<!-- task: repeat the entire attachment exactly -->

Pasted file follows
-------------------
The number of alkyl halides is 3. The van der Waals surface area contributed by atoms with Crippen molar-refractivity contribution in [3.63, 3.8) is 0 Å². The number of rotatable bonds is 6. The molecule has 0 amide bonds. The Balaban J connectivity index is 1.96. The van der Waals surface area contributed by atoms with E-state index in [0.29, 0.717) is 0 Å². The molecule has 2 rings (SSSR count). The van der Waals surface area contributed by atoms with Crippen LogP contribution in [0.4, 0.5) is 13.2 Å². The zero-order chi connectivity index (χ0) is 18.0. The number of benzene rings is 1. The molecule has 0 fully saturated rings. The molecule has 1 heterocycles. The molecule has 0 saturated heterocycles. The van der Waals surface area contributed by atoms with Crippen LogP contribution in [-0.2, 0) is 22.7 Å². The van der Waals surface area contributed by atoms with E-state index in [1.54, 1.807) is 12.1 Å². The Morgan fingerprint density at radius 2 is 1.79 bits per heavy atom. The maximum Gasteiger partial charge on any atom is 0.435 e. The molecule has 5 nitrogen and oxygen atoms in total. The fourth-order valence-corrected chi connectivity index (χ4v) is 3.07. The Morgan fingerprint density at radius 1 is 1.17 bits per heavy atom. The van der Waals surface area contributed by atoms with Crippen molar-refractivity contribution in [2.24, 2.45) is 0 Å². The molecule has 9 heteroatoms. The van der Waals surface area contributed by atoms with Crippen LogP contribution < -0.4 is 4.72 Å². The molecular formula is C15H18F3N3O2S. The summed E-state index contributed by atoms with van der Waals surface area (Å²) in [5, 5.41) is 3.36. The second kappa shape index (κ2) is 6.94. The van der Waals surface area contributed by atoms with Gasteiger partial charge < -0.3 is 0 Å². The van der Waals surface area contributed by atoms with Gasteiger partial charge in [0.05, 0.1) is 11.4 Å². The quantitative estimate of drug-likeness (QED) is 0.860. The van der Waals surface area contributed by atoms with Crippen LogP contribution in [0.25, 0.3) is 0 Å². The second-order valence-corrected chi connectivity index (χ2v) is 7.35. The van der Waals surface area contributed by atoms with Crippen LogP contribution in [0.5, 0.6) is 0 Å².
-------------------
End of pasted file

The number of alkyl halides is 3. The van der Waals surface area contributed by atoms with Crippen molar-refractivity contribution in [3.63, 3.8) is 0 Å². The number of rotatable bonds is 6. The molecule has 0 amide bonds. The Balaban J connectivity index is 1.96. The van der Waals surface area contributed by atoms with E-state index in [0.29, 0.717) is 0 Å². The molecule has 2 rings (SSSR count). The van der Waals surface area contributed by atoms with Crippen LogP contribution in [0.4, 0.5) is 13.2 Å². The zero-order chi connectivity index (χ0) is 18.0. The number of benzene rings is 1. The molecule has 0 fully saturated rings. The molecule has 1 heterocycles. The molecule has 0 saturated heterocycles. The van der Waals surface area contributed by atoms with Crippen LogP contribution in [-0.2, 0) is 22.7 Å². The van der Waals surface area contributed by atoms with E-state index in [1.54, 1.807) is 12.1 Å². The Morgan fingerprint density at radius 2 is 1.79 bits per heavy atom. The maximum Gasteiger partial charge on any atom is 0.435 e. The molecule has 5 nitrogen and oxygen atoms in total. The fourth-order valence-corrected chi connectivity index (χ4v) is 3.07. The Morgan fingerprint density at radius 1 is 1.17 bits per heavy atom. The van der Waals surface area contributed by atoms with Crippen molar-refractivity contribution in [2.24, 2.45) is 0 Å². The molecule has 9 heteroatoms. The van der Waals surface area contributed by atoms with Crippen LogP contribution < -0.4 is 4.72 Å². The molecular formula is C15H18F3N3O2S. The summed E-state index contributed by atoms with van der Waals surface area (Å²) in [5, 5.41) is 3.36. The second kappa shape index (κ2) is 6.94. The van der Waals surface area contributed by atoms with Gasteiger partial charge < -0.3 is 0 Å². The van der Waals surface area contributed by atoms with Gasteiger partial charge in [0.05, 0.1) is 11.4 Å². The quantitative estimate of drug-likeness (QED) is 0.860. The van der Waals surface area contributed by atoms with Crippen LogP contribution in [0.25, 0.3) is 0 Å². The second-order valence-corrected chi connectivity index (χ2v) is 7.35. The van der Waals surface area contributed by atoms with Crippen LogP contribution in [0.5, 0.6) is 0 Å².